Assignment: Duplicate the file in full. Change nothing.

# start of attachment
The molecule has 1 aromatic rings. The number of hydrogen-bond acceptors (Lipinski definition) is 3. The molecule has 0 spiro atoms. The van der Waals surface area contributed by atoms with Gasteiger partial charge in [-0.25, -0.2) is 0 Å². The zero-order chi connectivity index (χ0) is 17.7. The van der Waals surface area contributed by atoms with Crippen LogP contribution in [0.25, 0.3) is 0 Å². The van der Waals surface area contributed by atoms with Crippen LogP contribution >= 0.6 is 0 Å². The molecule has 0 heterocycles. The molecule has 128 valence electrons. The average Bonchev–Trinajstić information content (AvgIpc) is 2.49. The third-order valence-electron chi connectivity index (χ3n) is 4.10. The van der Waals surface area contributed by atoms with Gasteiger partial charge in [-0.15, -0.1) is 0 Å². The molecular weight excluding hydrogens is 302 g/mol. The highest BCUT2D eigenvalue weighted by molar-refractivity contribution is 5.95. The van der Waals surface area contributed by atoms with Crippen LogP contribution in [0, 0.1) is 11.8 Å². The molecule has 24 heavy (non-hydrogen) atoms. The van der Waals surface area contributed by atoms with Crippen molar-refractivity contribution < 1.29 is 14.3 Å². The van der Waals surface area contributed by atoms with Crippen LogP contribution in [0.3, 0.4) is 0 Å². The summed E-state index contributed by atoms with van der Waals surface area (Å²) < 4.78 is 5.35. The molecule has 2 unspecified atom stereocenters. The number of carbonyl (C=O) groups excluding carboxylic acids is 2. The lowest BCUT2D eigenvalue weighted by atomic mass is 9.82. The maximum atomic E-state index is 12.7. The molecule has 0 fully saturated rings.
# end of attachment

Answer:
The molecule has 1 aromatic rings. The number of hydrogen-bond acceptors (Lipinski definition) is 3. The molecule has 0 spiro atoms. The van der Waals surface area contributed by atoms with Gasteiger partial charge in [-0.25, -0.2) is 0 Å². The zero-order chi connectivity index (χ0) is 17.7. The van der Waals surface area contributed by atoms with Crippen LogP contribution in [0.25, 0.3) is 0 Å². The van der Waals surface area contributed by atoms with Crippen LogP contribution >= 0.6 is 0 Å². The molecule has 0 heterocycles. The molecule has 128 valence electrons. The average Bonchev–Trinajstić information content (AvgIpc) is 2.49. The third-order valence-electron chi connectivity index (χ3n) is 4.10. The van der Waals surface area contributed by atoms with Gasteiger partial charge in [-0.15, -0.1) is 0 Å². The molecular weight excluding hydrogens is 302 g/mol. The highest BCUT2D eigenvalue weighted by molar-refractivity contribution is 5.95. The van der Waals surface area contributed by atoms with Crippen LogP contribution in [0, 0.1) is 11.8 Å². The molecule has 24 heavy (non-hydrogen) atoms. The van der Waals surface area contributed by atoms with Crippen molar-refractivity contribution < 1.29 is 14.3 Å². The van der Waals surface area contributed by atoms with Crippen LogP contribution in [0.3, 0.4) is 0 Å². The summed E-state index contributed by atoms with van der Waals surface area (Å²) < 4.78 is 5.35. The molecule has 2 unspecified atom stereocenters. The number of carbonyl (C=O) groups excluding carboxylic acids is 2. The lowest BCUT2D eigenvalue weighted by atomic mass is 9.82. The maximum atomic E-state index is 12.7. The molecule has 0 fully saturated rings.